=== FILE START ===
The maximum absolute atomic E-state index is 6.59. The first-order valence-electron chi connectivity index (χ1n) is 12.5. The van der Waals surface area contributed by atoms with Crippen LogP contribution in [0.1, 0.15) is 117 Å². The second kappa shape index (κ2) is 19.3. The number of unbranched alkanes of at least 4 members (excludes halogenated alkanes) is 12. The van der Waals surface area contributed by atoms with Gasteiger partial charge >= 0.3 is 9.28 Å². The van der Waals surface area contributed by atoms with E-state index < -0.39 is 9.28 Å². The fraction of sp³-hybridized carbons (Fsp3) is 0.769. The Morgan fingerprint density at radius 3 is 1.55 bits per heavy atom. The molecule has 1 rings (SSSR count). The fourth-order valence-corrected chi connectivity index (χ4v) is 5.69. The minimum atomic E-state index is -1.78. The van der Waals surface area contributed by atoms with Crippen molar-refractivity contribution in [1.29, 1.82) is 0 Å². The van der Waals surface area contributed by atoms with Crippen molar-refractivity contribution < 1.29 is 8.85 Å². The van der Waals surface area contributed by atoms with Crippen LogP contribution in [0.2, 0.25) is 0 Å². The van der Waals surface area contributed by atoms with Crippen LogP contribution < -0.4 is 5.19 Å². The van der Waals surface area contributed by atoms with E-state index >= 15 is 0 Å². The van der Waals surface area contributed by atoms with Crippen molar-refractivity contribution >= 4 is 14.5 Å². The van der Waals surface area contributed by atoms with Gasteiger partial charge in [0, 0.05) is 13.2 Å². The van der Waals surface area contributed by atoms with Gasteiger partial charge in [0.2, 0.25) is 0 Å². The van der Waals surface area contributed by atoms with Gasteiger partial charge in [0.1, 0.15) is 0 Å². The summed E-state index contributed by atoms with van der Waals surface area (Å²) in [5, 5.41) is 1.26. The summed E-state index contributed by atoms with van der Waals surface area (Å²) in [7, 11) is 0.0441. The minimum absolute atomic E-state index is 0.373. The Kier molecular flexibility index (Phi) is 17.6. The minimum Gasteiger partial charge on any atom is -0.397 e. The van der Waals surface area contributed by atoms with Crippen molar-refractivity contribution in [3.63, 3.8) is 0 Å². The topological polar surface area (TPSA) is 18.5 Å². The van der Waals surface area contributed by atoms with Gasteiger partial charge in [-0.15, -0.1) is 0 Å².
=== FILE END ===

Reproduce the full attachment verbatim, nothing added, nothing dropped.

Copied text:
The maximum absolute atomic E-state index is 6.59. The first-order valence-electron chi connectivity index (χ1n) is 12.5. The van der Waals surface area contributed by atoms with Crippen LogP contribution in [0.1, 0.15) is 117 Å². The second kappa shape index (κ2) is 19.3. The number of unbranched alkanes of at least 4 members (excludes halogenated alkanes) is 12. The van der Waals surface area contributed by atoms with Gasteiger partial charge >= 0.3 is 9.28 Å². The van der Waals surface area contributed by atoms with E-state index < -0.39 is 9.28 Å². The fraction of sp³-hybridized carbons (Fsp3) is 0.769. The Morgan fingerprint density at radius 3 is 1.55 bits per heavy atom. The molecule has 1 rings (SSSR count). The fourth-order valence-corrected chi connectivity index (χ4v) is 5.69. The minimum atomic E-state index is -1.78. The van der Waals surface area contributed by atoms with Crippen molar-refractivity contribution in [1.29, 1.82) is 0 Å². The van der Waals surface area contributed by atoms with Crippen molar-refractivity contribution < 1.29 is 8.85 Å². The van der Waals surface area contributed by atoms with Crippen LogP contribution in [0.2, 0.25) is 0 Å². The van der Waals surface area contributed by atoms with Crippen LogP contribution < -0.4 is 5.19 Å². The van der Waals surface area contributed by atoms with E-state index >= 15 is 0 Å². The van der Waals surface area contributed by atoms with Crippen molar-refractivity contribution >= 4 is 14.5 Å². The van der Waals surface area contributed by atoms with Gasteiger partial charge in [0, 0.05) is 13.2 Å². The van der Waals surface area contributed by atoms with Gasteiger partial charge in [0.2, 0.25) is 0 Å². The van der Waals surface area contributed by atoms with Gasteiger partial charge in [0.1, 0.15) is 0 Å². The summed E-state index contributed by atoms with van der Waals surface area (Å²) in [5, 5.41) is 1.26. The summed E-state index contributed by atoms with van der Waals surface area (Å²) in [7, 11) is 0.0441. The minimum absolute atomic E-state index is 0.373. The Kier molecular flexibility index (Phi) is 17.6. The minimum Gasteiger partial charge on any atom is -0.397 e. The van der Waals surface area contributed by atoms with Crippen molar-refractivity contribution in [3.63, 3.8) is 0 Å². The topological polar surface area (TPSA) is 18.5 Å². The van der Waals surface area contributed by atoms with Gasteiger partial charge in [-0.15, -0.1) is 0 Å².